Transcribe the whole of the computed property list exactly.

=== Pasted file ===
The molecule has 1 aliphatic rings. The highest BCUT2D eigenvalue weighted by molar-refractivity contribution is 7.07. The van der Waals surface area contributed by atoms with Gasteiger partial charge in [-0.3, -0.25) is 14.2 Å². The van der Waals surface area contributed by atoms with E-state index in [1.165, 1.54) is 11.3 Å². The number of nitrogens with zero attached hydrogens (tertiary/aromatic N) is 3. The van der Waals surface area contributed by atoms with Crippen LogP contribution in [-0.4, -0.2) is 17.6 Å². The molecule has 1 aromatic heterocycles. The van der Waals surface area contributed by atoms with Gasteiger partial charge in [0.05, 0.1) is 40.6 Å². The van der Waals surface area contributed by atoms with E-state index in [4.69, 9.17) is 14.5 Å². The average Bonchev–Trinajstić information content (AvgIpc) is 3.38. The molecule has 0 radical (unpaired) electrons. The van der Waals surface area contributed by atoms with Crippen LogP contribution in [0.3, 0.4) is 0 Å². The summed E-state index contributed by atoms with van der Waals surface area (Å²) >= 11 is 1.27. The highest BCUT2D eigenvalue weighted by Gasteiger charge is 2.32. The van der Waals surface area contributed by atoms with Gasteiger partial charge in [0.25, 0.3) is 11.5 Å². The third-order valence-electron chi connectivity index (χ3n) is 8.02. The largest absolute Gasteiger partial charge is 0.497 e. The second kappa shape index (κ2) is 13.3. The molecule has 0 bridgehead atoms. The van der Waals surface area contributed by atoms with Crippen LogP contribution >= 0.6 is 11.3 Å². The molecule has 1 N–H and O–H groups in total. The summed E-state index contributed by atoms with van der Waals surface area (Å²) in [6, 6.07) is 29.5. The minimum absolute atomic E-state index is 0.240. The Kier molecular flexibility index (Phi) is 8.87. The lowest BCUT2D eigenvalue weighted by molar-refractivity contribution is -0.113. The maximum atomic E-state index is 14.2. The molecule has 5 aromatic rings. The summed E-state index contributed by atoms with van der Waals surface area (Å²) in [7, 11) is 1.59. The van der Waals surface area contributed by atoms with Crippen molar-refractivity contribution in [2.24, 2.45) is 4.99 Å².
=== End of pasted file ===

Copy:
The molecule has 1 aliphatic rings. The highest BCUT2D eigenvalue weighted by molar-refractivity contribution is 7.07. The van der Waals surface area contributed by atoms with Gasteiger partial charge in [-0.3, -0.25) is 14.2 Å². The van der Waals surface area contributed by atoms with E-state index in [1.165, 1.54) is 11.3 Å². The number of nitrogens with zero attached hydrogens (tertiary/aromatic N) is 3. The van der Waals surface area contributed by atoms with Crippen LogP contribution in [-0.4, -0.2) is 17.6 Å². The molecule has 1 aromatic heterocycles. The van der Waals surface area contributed by atoms with Gasteiger partial charge in [0.05, 0.1) is 40.6 Å². The van der Waals surface area contributed by atoms with E-state index in [4.69, 9.17) is 14.5 Å². The average Bonchev–Trinajstić information content (AvgIpc) is 3.38. The molecule has 0 radical (unpaired) electrons. The van der Waals surface area contributed by atoms with Crippen LogP contribution in [0.3, 0.4) is 0 Å². The summed E-state index contributed by atoms with van der Waals surface area (Å²) >= 11 is 1.27. The highest BCUT2D eigenvalue weighted by Gasteiger charge is 2.32. The van der Waals surface area contributed by atoms with Gasteiger partial charge in [0.25, 0.3) is 11.5 Å². The third-order valence-electron chi connectivity index (χ3n) is 8.02. The largest absolute Gasteiger partial charge is 0.497 e. The second kappa shape index (κ2) is 13.3. The molecule has 0 bridgehead atoms. The van der Waals surface area contributed by atoms with Crippen LogP contribution >= 0.6 is 11.3 Å². The molecule has 1 N–H and O–H groups in total. The summed E-state index contributed by atoms with van der Waals surface area (Å²) in [6, 6.07) is 29.5. The minimum absolute atomic E-state index is 0.240. The Kier molecular flexibility index (Phi) is 8.87. The lowest BCUT2D eigenvalue weighted by molar-refractivity contribution is -0.113. The maximum atomic E-state index is 14.2. The molecule has 5 aromatic rings. The summed E-state index contributed by atoms with van der Waals surface area (Å²) in [7, 11) is 1.59. The van der Waals surface area contributed by atoms with Crippen molar-refractivity contribution in [2.24, 2.45) is 4.99 Å².